June 2015 issue
Membrane protein structural biology has made tremendous advances over the last decade but there are still many challenges associated with crystallization, data collection and structure determination. Two independent groups, Axford et al. [(2015), Acta Cryst. D71, 1228–1237] and Huang et al. [(2015), Acta Cryst. D71, 1238–1256], have published methods that make a major contribution to addressing these challenges.
The X-ray structure determination of an integral membrane protein using synchrotron diffraction data measured in situ at room temperature is demonstrated.
A method for performing high-throughput in situ serial X-ray crystallography with soluble and membrane proteins in the lipid cubic phase is described. It works with microgram quantities of protein and lipid (and ligand when present) and is compatible with the most demanding sulfur SAD phasing.
The structure of the giant haemoglobin from G. paulistus was determined.
Statistical surveys of protein structures combined with quantum-mechanical calculations reveal a systematic dependence of bond distances on conformation. Interestingly, the variability of backbone C—O and C—N distances is not directly related to peptide-bond planarity.
The crystal structure of fission yeast Dis3l2 displays an open conformation that differs from that in the mouse Dis3l2–RNA complex.
S. aureus steals iron in the form of haem from human haemoglobin (Hb). The crystal structure of the S. aureus Hb receptor IsdH in complex with Hb shows that the receptor induces a conformational change in the globin haem pocket that may promote haem transfer.
The hexameric structure of truncated A. aeolicus FtsH shows a molecular architecture that forms two rings, in which the ATPase ring possesses twofold symmetry and the protease ring possesses sixfold symmetry. The importance of a dynamic β-strand in the active site and a conserved glycine in the linker region is demonstrated in the full-length protein by site-directed mutagenesis.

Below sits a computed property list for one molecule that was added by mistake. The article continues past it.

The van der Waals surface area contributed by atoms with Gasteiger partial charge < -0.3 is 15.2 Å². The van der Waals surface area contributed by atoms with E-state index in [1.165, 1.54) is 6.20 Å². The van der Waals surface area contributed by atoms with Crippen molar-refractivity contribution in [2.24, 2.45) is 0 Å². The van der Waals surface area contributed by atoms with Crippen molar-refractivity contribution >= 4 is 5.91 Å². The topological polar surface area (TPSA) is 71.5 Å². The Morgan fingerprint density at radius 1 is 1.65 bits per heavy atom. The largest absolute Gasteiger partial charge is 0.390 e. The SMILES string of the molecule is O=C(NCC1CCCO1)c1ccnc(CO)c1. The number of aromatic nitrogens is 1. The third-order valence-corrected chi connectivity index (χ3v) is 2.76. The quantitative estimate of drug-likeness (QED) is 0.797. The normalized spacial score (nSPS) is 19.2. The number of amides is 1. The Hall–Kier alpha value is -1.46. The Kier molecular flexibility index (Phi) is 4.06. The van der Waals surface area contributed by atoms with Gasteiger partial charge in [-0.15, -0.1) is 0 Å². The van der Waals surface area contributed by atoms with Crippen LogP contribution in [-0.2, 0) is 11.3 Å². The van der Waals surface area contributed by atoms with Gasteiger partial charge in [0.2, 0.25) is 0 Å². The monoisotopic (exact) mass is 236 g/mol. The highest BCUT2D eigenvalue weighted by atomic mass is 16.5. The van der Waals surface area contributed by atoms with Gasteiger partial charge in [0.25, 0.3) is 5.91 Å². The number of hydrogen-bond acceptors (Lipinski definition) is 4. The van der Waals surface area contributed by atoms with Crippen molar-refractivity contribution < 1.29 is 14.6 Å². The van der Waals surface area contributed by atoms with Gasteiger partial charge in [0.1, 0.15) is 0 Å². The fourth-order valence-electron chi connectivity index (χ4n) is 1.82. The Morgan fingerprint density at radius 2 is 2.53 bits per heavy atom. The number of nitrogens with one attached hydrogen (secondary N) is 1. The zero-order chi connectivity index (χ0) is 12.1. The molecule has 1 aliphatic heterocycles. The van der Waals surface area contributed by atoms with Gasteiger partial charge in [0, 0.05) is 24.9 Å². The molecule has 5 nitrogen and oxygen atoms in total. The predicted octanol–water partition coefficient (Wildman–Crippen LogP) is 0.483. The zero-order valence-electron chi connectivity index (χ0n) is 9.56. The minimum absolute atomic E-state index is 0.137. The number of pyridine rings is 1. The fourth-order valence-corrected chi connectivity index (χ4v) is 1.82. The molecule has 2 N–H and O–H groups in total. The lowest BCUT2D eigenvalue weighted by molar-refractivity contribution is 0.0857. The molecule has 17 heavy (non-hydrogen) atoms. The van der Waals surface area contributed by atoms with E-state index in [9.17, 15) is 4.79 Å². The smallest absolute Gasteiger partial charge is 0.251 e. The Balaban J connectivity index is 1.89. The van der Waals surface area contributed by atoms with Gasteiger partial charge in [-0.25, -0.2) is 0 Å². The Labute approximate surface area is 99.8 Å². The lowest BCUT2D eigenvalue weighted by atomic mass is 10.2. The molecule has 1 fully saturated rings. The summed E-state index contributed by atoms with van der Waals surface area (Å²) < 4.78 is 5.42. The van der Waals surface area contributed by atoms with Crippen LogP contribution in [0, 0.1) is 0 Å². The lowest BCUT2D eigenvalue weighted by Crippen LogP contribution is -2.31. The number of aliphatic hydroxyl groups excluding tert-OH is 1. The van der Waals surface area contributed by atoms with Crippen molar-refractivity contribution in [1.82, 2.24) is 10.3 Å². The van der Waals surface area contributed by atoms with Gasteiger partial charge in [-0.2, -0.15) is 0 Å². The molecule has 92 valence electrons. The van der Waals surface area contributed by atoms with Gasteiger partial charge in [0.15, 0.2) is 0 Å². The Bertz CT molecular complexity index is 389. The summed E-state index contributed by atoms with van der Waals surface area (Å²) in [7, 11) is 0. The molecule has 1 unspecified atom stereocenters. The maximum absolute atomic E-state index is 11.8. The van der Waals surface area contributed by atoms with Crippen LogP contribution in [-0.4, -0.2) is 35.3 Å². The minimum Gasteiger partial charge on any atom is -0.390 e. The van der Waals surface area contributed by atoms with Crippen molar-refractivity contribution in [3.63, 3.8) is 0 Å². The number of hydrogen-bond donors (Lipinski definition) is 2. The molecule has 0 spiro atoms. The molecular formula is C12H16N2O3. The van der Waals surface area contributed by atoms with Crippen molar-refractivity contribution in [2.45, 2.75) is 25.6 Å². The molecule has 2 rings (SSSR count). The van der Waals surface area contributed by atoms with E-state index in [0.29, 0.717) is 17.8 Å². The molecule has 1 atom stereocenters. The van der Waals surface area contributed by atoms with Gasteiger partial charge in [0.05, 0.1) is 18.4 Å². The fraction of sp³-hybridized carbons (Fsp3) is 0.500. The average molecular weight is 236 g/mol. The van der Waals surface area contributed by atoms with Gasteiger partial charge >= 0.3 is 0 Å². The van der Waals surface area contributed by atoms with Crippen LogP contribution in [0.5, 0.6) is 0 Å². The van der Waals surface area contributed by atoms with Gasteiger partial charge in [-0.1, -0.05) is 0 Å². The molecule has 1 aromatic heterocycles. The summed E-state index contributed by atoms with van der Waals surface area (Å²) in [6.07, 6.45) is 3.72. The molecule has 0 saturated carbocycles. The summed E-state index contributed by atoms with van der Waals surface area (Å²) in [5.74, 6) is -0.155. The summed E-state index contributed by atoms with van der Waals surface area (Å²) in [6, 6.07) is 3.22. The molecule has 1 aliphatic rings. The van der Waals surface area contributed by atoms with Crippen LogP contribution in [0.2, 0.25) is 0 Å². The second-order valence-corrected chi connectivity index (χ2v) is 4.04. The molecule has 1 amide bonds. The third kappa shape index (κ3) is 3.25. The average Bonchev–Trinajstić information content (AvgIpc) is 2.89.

Reported here are two crystallographic structures of rapamycin in complex with the FK506-binding domain of Plasmodium falciparum PfFKBP35 at high resolution, in both its oxidized and reduced forms.
The crystal structure of the μ homology domain of the δ subunit of the bovine COPI complex was determined to 2.15 Å resolution. The structure reveals important aspects of interdomain flexibility that relate to the function of COPI.
Crystal structures of the GH130 enzyme Uhgb_MP in the apo form and in complex with mannose and N-acetylglucosamine are described and the structural determinants of the functional specificities of the enzymes involved in N-glycan breakdown by human gut bacteria are identified.
The crystal structures of four representative LRR proteins from the pathogen Leptospira interrogans have been solved, providing insights into a novel subfamily of bacterial LRR characterized by consecutive stretches of a 23 amino-acid repeat motif.
3-Sulfinopropionyl-coenzyme A desulfinase (AcdDPN7) is a novel desulfinase which catalyzes sulfur abstraction in the catabolic pathway of 3,3′-dithiodipropionic acid. The crystal structures of native AcdDPN7 at 1.89 Å resolution and of native AcdDPN7 soaked with the substrate analogue succinyl-CoA at 2.30 Å resolution revealed an acyl-CoA dehydrogenase fold with Arg84 as a key residue in the desulfination reaction.
The full-length structure of the major autolysin LytA from S. pneumoniae combined with enzymatic activity assays suggest that dimerization and full occupancy of all choline-binding sites are indispensable for the full activity of LytA in vivo.
The structures of complexes of HaG and its mutants revealed the substrate specificity and catalytic mechanism of HaG.
The PPM II phosphatase RsbX features a catalytic centre that binds two Mn2+ ions using five residues instead of the usual four as in PPM I phosphatases, with a conformational reorganization that tilts a flexible loop towards the second Mn2+ ion for coordination of the fifth residue.
An updated partiality model and post-refinement algorithm for XFEL snapshot diffraction data is presented and confirmed by observing anomalous density for S atoms at an X-ray wavelength of 1.3 Å.